Shortly after the Marlins lost to the Houston Astros Sunday, they awarded the San Francisco Giants Cody Ross and his remaining $725,000 salary to head out to the West Coast.
It was a bit of a shock considering many expected him to stay put with the intention that perhaps he got moved for pieces in the offseason. Instead Ross was let go for no compensation to another team vying for a playoff spot ahead of the Marlins.
That leaves the Marlins with their knight and shining armor of the Miguel Cabrera deal of 2007, Cameron Maybin.
Ironically, Andrew Miller and Burke Badenhop, both pieces of the Miguel Cabrera-Dontrelle Willis deal pitched a combined seven innings allowing one run against the Astros on Sunday. Not bad but it came at a loss.
Yet all eyes turn to Maybin who has been given countless opportunities to nab centerfield for the Marlins but hasn't hit well enough to take it. Last season, the Marlins started with Maybin in centerfield but he hit .202 with a home run and stolen base. He was given a second shot at being giving the role in 2010 and delivered hitting a modest .293 with three home runs between September and October.
Again, Maybin did not hold on to the spot in 2010 hitting .225 before being demoted back down to the Marlins triple A affiliate, New Orleans.
Here we go again with Maybin being called up a third time, maybe the third time really is the charm for Maybin and he'll deliver like promised when the Marlins pulled the trigger on the deal nearly a few years ago?
Remember, Maybin was suppose to project to be a 30-plus home run hitter with the ability to be a 30-30 guy year in and year out.
Many fans consider Maybin to be a bust along the lines of another centerfielder the Marlins had in 2006 and 2007, prior to Maybin's arrival.
Abercrombie had raw power and when he went deep they went to the deepest reaches of the ballpark but Abercrombie didn't last, hitting in the neighborhood of the Mendoza Line.
Abrecrombie's minor league numbers are impressive with high base-stealing totals and tons of home runs.
Maybin hit .338 with four home runs and 23 RBIs in 33 games with (AAA) New Orleans. Impressive "minor league" numbers but will it translate finally to the big leagues at the age of 23?
That's to be seen, but this much is certain, Maybin has nothing else to prove in the minor leagues anymore, he has exhausted pitchers with his hitting ability down there and must now do it in the majors. In other words, Maybin is going out to center field for a final audition before the Marlins perhaps deal Maybin if he can't get going.
In a way, the Marlins may have done the smart thing in letting Ross go, knowing they may have not gotten much for a slumping slugger over a potentially a young bust in Maybin who many other teams may take a chance on.
Let's hope it doesn't come to that.
Maybin will now be given the next six weeks to proven himself worthy of keeping his job, a huge sample size, that should determine whether is legit or a flat out bust.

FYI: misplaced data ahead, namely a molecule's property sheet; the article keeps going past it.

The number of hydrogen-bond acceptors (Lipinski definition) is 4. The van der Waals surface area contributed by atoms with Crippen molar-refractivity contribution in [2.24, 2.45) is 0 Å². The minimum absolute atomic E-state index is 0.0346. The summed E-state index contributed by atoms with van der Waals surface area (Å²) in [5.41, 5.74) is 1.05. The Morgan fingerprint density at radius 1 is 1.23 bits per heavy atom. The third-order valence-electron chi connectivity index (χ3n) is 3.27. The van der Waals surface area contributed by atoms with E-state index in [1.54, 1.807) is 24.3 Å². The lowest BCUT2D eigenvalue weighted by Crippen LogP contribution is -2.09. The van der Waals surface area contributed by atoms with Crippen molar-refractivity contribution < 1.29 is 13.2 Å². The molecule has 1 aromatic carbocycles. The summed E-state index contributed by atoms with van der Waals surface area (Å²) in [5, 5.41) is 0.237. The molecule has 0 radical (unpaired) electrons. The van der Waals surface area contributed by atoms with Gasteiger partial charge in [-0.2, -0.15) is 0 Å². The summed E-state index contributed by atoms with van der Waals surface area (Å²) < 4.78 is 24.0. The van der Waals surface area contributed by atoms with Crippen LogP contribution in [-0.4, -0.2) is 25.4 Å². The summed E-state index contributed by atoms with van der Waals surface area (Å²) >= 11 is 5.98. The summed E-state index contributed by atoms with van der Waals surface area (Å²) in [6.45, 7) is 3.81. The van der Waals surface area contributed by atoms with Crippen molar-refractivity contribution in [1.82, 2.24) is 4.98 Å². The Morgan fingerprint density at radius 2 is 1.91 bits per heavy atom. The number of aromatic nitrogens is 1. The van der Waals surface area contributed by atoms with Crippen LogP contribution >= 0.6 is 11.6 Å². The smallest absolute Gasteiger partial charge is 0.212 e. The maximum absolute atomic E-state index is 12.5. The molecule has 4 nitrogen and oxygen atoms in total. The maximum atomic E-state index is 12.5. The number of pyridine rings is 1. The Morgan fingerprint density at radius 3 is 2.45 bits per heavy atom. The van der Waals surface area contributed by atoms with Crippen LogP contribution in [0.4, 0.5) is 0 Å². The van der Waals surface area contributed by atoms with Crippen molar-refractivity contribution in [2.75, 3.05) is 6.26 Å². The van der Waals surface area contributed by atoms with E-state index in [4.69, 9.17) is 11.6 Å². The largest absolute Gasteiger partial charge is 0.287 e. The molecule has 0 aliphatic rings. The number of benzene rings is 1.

Glimmer of Hope
On the bright side, my gut feeling is that Maybin will finally breakout this season, his last possible shot at staying with the Fish. Part of his big league struggles may be because he was rushed up too early, at age 20 and he got discouraged a bit.
If any fans have any worries about whether Maybin is going to deliver this time, I would compare Maybin to a second coming of Curtis Granderson when he came up with Detroit. Here is a comparison of their minor league numbers:
Camerom Maybin: 418 games, .306 average, 44 home runs, 238 RBIs, 86 stolen bases, 414 strikeouts, 214 walks (including .393 on-base percentage)
Curtis Granderson: 423 games, .300 average 50 home runs, 246 RBIs, 55 stolen bases, 335 strikeouts, 200 walks (including .382 on-base percentage)
The numbers are roughly similar through the same number of games and remember that Granderson didn't come up until 2004 at age 23 and fully play until he was 24 in 2005.
Granderson is notorious for striking out and having a mid-high batting average, yet he is inconsistent, after hitting 30 home runs last season, he has hit 13 this year; similar to Maybin when he first came up in 2008 hitting .500 (16 for 32) in eight games and last September/October when he hit .293.
This time, Maybin will be given his opportunity to shine and if he doesn't deliver he is out, he probably stays if he can hit at least .250 but he'll need to drive in runs and steal bases and most likely that might not happen because he is looking at hitting seventh or eight.
The bottom line here is that Marlins are giving Maybin more time to develop in the majors in these last few months. He did play for Edwin Rodriguez before in the minors so maybe he gets it going here. The Marlins are going on a Maybin six week program to see if he will finally become the successor to Juan Pierre (Cody Ross played corner outfield so he does not count).